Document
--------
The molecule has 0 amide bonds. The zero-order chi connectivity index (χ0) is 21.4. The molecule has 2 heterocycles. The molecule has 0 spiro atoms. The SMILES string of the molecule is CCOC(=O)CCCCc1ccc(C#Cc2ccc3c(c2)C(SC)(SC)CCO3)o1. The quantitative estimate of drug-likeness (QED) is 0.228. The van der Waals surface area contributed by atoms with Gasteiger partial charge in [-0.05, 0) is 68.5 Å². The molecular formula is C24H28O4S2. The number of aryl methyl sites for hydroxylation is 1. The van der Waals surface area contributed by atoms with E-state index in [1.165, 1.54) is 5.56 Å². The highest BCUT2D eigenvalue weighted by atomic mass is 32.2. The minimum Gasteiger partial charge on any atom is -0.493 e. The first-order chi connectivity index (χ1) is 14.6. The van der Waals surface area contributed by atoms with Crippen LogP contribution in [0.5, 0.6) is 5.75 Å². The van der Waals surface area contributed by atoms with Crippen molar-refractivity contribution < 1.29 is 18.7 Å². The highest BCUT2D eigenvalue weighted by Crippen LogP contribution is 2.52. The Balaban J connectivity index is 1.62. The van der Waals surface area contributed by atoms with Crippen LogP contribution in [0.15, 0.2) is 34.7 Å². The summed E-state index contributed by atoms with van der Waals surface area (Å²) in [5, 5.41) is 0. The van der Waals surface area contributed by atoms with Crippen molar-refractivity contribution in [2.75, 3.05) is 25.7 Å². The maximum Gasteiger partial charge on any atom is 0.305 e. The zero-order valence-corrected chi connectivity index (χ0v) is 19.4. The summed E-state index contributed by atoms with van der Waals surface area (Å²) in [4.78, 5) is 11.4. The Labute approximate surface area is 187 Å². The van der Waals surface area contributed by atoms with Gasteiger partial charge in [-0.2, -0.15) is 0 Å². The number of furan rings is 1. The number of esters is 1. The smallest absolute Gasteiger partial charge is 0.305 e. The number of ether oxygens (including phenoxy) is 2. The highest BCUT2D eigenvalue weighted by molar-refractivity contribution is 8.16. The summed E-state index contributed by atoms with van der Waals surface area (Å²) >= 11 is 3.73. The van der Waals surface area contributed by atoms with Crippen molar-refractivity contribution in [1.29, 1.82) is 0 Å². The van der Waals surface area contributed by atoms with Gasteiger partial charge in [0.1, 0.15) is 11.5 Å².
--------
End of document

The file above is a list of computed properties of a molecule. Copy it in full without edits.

The molecule has 0 amide bonds. The zero-order chi connectivity index (χ0) is 21.4. The molecule has 2 heterocycles. The molecule has 0 spiro atoms. The SMILES string of the molecule is CCOC(=O)CCCCc1ccc(C#Cc2ccc3c(c2)C(SC)(SC)CCO3)o1. The quantitative estimate of drug-likeness (QED) is 0.228. The van der Waals surface area contributed by atoms with Gasteiger partial charge in [-0.05, 0) is 68.5 Å². The molecular formula is C24H28O4S2. The number of aryl methyl sites for hydroxylation is 1. The van der Waals surface area contributed by atoms with E-state index in [1.165, 1.54) is 5.56 Å². The highest BCUT2D eigenvalue weighted by atomic mass is 32.2. The minimum Gasteiger partial charge on any atom is -0.493 e. The first-order chi connectivity index (χ1) is 14.6. The van der Waals surface area contributed by atoms with Crippen LogP contribution in [0.5, 0.6) is 5.75 Å². The van der Waals surface area contributed by atoms with Crippen molar-refractivity contribution < 1.29 is 18.7 Å². The highest BCUT2D eigenvalue weighted by Crippen LogP contribution is 2.52. The Balaban J connectivity index is 1.62. The van der Waals surface area contributed by atoms with Crippen LogP contribution in [0.15, 0.2) is 34.7 Å². The summed E-state index contributed by atoms with van der Waals surface area (Å²) in [5, 5.41) is 0. The van der Waals surface area contributed by atoms with Crippen molar-refractivity contribution in [2.75, 3.05) is 25.7 Å². The maximum Gasteiger partial charge on any atom is 0.305 e. The zero-order valence-corrected chi connectivity index (χ0v) is 19.4. The summed E-state index contributed by atoms with van der Waals surface area (Å²) in [4.78, 5) is 11.4. The Labute approximate surface area is 187 Å². The van der Waals surface area contributed by atoms with Gasteiger partial charge in [-0.2, -0.15) is 0 Å². The number of furan rings is 1. The number of esters is 1. The smallest absolute Gasteiger partial charge is 0.305 e. The number of ether oxygens (including phenoxy) is 2. The highest BCUT2D eigenvalue weighted by molar-refractivity contribution is 8.16. The summed E-state index contributed by atoms with van der Waals surface area (Å²) >= 11 is 3.73. The van der Waals surface area contributed by atoms with Crippen molar-refractivity contribution in [1.29, 1.82) is 0 Å². The van der Waals surface area contributed by atoms with Gasteiger partial charge in [0.1, 0.15) is 11.5 Å².